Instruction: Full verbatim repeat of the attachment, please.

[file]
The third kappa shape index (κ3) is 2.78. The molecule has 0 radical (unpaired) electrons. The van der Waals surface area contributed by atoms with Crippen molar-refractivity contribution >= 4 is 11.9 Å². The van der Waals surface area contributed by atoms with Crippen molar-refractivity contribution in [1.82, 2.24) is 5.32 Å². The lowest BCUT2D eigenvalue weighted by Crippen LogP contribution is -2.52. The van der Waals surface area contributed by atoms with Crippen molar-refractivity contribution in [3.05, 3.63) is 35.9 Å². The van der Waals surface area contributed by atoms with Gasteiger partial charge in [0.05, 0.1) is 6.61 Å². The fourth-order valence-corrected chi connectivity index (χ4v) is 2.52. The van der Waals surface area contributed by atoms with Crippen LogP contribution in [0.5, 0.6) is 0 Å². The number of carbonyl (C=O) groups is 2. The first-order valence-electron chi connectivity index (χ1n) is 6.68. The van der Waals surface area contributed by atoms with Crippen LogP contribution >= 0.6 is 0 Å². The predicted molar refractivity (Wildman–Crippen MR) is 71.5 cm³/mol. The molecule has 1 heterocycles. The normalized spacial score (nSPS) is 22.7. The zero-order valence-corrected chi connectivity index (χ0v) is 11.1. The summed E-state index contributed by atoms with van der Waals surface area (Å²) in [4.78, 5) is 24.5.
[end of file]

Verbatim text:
The third kappa shape index (κ3) is 2.78. The molecule has 0 radical (unpaired) electrons. The van der Waals surface area contributed by atoms with Crippen molar-refractivity contribution >= 4 is 11.9 Å². The van der Waals surface area contributed by atoms with Crippen molar-refractivity contribution in [1.82, 2.24) is 5.32 Å². The lowest BCUT2D eigenvalue weighted by Crippen LogP contribution is -2.52. The van der Waals surface area contributed by atoms with Crippen molar-refractivity contribution in [3.05, 3.63) is 35.9 Å². The van der Waals surface area contributed by atoms with Gasteiger partial charge in [0.05, 0.1) is 6.61 Å². The fourth-order valence-corrected chi connectivity index (χ4v) is 2.52. The van der Waals surface area contributed by atoms with Crippen LogP contribution in [0.5, 0.6) is 0 Å². The number of carbonyl (C=O) groups is 2. The first-order valence-electron chi connectivity index (χ1n) is 6.68. The van der Waals surface area contributed by atoms with Crippen LogP contribution >= 0.6 is 0 Å². The predicted molar refractivity (Wildman–Crippen MR) is 71.5 cm³/mol. The molecule has 1 heterocycles. The normalized spacial score (nSPS) is 22.7. The zero-order valence-corrected chi connectivity index (χ0v) is 11.1. The summed E-state index contributed by atoms with van der Waals surface area (Å²) in [4.78, 5) is 24.5.